Joe Swanberg’s Easy is about sex, even and especially on the rare occasion when it doesn’t appear to be. Each of the eight episodes that comprise the Netflix show’s first season offers a self-contained narrative about characters who live in the filmmaker’s home city of Chicago, wrestling with how obligation and class identity bleed into their interactions with their lovers. Occasionally, the stories crisscross in sideways fashions, adding retrospective texture to a tale we thought to be closed, but Easy is organized around theme rather than a narrative arc.
That fact alone suggests a looseness, an openness, of which this age of television is in pointed need. Contemporary prestige dramas—i.e. shows produced on newer cable stations or directly for streaming, targeting millennials, Gen Xers, and media critics—have grown adept at merging the tropes of soap operas with the platitudes of history books with the higher, often impersonal production values of films released during Oscar season. What’s missing is a sense of volatility, of the personal formal vision that drives great movies rather than awards bait, and which occasionally arises from something like Hannibal and The Knick. But even those shows affirm our expectation that great TV involves a heavy sense of theme and formality.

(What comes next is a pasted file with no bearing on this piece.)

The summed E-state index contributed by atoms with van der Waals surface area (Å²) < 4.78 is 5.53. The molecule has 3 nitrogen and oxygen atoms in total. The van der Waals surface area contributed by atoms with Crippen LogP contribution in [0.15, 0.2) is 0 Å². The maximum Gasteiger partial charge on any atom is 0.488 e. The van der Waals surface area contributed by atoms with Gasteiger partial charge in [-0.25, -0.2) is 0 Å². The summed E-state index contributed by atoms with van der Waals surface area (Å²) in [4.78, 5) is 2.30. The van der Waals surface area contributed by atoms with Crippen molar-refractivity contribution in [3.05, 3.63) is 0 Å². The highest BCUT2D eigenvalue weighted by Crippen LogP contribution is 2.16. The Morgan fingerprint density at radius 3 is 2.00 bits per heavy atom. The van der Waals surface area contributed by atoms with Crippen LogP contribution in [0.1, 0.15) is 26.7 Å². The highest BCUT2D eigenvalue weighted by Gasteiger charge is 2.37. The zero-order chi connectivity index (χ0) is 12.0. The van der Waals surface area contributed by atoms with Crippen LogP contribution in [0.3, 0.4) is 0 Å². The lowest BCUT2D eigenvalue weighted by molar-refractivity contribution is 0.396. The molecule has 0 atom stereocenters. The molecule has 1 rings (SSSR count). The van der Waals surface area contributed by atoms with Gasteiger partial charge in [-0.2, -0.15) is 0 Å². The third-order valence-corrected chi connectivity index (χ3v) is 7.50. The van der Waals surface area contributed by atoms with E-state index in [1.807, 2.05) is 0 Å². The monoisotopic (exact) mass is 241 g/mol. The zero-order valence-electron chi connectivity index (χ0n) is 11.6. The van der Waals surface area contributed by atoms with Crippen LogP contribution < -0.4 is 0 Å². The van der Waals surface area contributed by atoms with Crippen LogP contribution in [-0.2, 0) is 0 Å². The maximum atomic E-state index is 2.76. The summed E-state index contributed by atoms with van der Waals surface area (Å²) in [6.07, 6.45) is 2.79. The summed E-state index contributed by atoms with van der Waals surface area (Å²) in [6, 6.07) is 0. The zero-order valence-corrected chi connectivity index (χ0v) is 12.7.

As the title suggests, Easy is informed by Swanberg’s inherent lightness of spirit, which is why critics have falsely accused him in the past of doodling, reveling in exactingly inexact framing, which grows more fulsome and resonant with every project, and improvised, half-spoken dialogue that expresses little more than its speaker’s earnestness. But this lightness is frequently the source of profundity in Swanberg’s art, including Easy, as the writer-director masterfully renders minute mood changes, suggesting liquid emotional states that often liberate the actors working with him.
Orlando Bloom was a casual revelation in Swanberg’s Digging for Fire, and he has a rapport with Malin Akerman in Easy that effortlessly suggests the years their characters have spent together as an affluent, happy, somewhat smug power couple. Excited by the sexual commodification of apps like Tinder, the couple arranges a threesome with a friend, and Swanberg has the daring to depict the experimentation as goofy and exhilarating—as an ideal open arrangement erected on a bedrock of trust and affection, culminating in limbs twisting around one another with a beguiling aura of mystery and intimacy.
But the sex here is rarely that idealistic, as Easy is more often concerned with the perilous work in relationships of maintaining a sense of self, erecting a shared inner mythology of stability and adventure that involves compromise while allowing both parties to flower. When that flowering wilts or fails to occur, the relationship is understood by Easy to be in trouble, and that endangerment is often triggered by gender self-consciousness, as particularly fostered by evolving domestic mores and social media.